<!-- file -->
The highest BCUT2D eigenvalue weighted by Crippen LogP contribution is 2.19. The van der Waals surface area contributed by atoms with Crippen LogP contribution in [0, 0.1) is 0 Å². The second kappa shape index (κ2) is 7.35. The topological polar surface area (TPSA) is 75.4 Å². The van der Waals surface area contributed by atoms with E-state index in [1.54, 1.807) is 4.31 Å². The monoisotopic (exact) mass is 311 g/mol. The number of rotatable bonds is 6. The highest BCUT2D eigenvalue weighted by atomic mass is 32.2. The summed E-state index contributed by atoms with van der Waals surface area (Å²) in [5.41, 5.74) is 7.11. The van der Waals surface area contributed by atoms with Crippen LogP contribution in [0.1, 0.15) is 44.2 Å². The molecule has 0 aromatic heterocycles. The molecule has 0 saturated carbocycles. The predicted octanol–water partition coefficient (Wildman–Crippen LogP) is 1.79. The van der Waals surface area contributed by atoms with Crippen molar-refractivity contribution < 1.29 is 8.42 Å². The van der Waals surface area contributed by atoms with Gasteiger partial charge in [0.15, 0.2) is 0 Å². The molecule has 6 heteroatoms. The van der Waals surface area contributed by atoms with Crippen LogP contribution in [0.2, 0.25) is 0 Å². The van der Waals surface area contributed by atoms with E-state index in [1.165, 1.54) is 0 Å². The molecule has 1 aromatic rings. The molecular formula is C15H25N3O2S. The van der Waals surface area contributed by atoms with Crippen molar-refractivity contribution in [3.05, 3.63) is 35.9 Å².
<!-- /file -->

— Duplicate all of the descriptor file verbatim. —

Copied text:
The highest BCUT2D eigenvalue weighted by Crippen LogP contribution is 2.19. The van der Waals surface area contributed by atoms with Crippen LogP contribution in [0, 0.1) is 0 Å². The second kappa shape index (κ2) is 7.35. The topological polar surface area (TPSA) is 75.4 Å². The van der Waals surface area contributed by atoms with E-state index in [1.54, 1.807) is 4.31 Å². The monoisotopic (exact) mass is 311 g/mol. The number of rotatable bonds is 6. The highest BCUT2D eigenvalue weighted by atomic mass is 32.2. The summed E-state index contributed by atoms with van der Waals surface area (Å²) in [5.41, 5.74) is 7.11. The van der Waals surface area contributed by atoms with Crippen LogP contribution in [0.1, 0.15) is 44.2 Å². The molecule has 0 aromatic heterocycles. The molecule has 0 saturated carbocycles. The predicted octanol–water partition coefficient (Wildman–Crippen LogP) is 1.79. The van der Waals surface area contributed by atoms with Crippen molar-refractivity contribution < 1.29 is 8.42 Å². The van der Waals surface area contributed by atoms with Gasteiger partial charge in [0.15, 0.2) is 0 Å². The molecule has 6 heteroatoms. The van der Waals surface area contributed by atoms with Crippen LogP contribution in [0.2, 0.25) is 0 Å². The van der Waals surface area contributed by atoms with E-state index in [1.165, 1.54) is 0 Å². The molecule has 1 aromatic rings. The molecular formula is C15H25N3O2S. The van der Waals surface area contributed by atoms with Crippen molar-refractivity contribution in [3.05, 3.63) is 35.9 Å².